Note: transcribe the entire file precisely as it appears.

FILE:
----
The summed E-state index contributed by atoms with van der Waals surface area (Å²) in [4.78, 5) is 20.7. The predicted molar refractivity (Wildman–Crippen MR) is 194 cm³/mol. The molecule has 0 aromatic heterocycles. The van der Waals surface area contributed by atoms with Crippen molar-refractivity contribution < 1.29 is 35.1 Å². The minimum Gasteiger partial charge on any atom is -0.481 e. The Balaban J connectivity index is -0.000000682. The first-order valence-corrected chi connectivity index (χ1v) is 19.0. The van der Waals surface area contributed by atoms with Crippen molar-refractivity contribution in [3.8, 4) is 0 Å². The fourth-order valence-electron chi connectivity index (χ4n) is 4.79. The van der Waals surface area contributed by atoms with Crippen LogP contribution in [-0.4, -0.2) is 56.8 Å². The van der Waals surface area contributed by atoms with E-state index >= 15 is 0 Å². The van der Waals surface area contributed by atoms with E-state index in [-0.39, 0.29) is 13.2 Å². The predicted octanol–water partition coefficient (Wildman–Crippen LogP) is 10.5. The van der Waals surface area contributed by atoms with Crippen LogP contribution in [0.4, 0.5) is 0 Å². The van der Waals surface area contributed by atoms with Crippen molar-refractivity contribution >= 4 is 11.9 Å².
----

The summed E-state index contributed by atoms with van der Waals surface area (Å²) in [4.78, 5) is 20.7. The predicted molar refractivity (Wildman–Crippen MR) is 194 cm³/mol. The molecule has 0 aromatic heterocycles. The van der Waals surface area contributed by atoms with Crippen molar-refractivity contribution < 1.29 is 35.1 Å². The minimum Gasteiger partial charge on any atom is -0.481 e. The Balaban J connectivity index is -0.000000682. The first-order valence-corrected chi connectivity index (χ1v) is 19.0. The van der Waals surface area contributed by atoms with Crippen molar-refractivity contribution in [3.8, 4) is 0 Å². The fourth-order valence-electron chi connectivity index (χ4n) is 4.79. The van der Waals surface area contributed by atoms with Crippen LogP contribution in [-0.4, -0.2) is 56.8 Å². The van der Waals surface area contributed by atoms with E-state index >= 15 is 0 Å². The van der Waals surface area contributed by atoms with E-state index in [-0.39, 0.29) is 13.2 Å². The predicted octanol–water partition coefficient (Wildman–Crippen LogP) is 10.5. The van der Waals surface area contributed by atoms with Crippen LogP contribution in [0.4, 0.5) is 0 Å². The van der Waals surface area contributed by atoms with Crippen molar-refractivity contribution >= 4 is 11.9 Å².